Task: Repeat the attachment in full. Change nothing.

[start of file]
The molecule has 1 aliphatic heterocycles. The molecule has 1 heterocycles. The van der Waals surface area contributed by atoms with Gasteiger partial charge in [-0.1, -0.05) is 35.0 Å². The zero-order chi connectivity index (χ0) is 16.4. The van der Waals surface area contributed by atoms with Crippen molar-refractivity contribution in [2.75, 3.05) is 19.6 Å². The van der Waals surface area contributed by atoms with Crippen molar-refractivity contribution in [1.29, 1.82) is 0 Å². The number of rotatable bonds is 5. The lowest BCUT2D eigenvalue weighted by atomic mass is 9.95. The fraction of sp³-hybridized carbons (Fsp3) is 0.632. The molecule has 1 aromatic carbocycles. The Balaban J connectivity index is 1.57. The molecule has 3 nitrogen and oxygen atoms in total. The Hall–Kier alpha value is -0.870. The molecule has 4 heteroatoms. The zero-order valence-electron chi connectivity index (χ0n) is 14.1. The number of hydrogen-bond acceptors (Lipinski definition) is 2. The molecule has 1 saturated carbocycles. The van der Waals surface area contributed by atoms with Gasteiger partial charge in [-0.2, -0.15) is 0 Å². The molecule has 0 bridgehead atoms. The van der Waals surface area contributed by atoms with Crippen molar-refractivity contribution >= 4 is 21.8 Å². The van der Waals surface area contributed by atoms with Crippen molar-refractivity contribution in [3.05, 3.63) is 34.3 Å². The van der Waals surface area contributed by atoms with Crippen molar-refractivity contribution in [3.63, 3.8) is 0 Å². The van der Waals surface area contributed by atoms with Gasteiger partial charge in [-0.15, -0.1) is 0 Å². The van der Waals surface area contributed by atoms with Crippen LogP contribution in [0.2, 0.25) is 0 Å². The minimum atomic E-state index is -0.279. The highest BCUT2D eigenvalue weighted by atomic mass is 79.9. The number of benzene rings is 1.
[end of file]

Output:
The molecule has 1 aliphatic heterocycles. The molecule has 1 heterocycles. The van der Waals surface area contributed by atoms with Gasteiger partial charge in [-0.1, -0.05) is 35.0 Å². The zero-order chi connectivity index (χ0) is 16.4. The van der Waals surface area contributed by atoms with Crippen molar-refractivity contribution in [2.75, 3.05) is 19.6 Å². The van der Waals surface area contributed by atoms with Crippen molar-refractivity contribution in [1.29, 1.82) is 0 Å². The number of rotatable bonds is 5. The lowest BCUT2D eigenvalue weighted by atomic mass is 9.95. The fraction of sp³-hybridized carbons (Fsp3) is 0.632. The molecule has 1 aromatic carbocycles. The Balaban J connectivity index is 1.57. The molecule has 3 nitrogen and oxygen atoms in total. The Hall–Kier alpha value is -0.870. The molecule has 4 heteroatoms. The zero-order valence-electron chi connectivity index (χ0n) is 14.1. The number of hydrogen-bond acceptors (Lipinski definition) is 2. The molecule has 1 saturated carbocycles. The van der Waals surface area contributed by atoms with Gasteiger partial charge in [-0.2, -0.15) is 0 Å². The molecule has 0 bridgehead atoms. The van der Waals surface area contributed by atoms with Crippen molar-refractivity contribution >= 4 is 21.8 Å². The van der Waals surface area contributed by atoms with Crippen molar-refractivity contribution in [3.05, 3.63) is 34.3 Å². The van der Waals surface area contributed by atoms with Crippen molar-refractivity contribution in [3.63, 3.8) is 0 Å². The van der Waals surface area contributed by atoms with Gasteiger partial charge in [-0.15, -0.1) is 0 Å². The van der Waals surface area contributed by atoms with Crippen LogP contribution in [0.2, 0.25) is 0 Å². The minimum atomic E-state index is -0.279. The highest BCUT2D eigenvalue weighted by atomic mass is 79.9. The number of benzene rings is 1.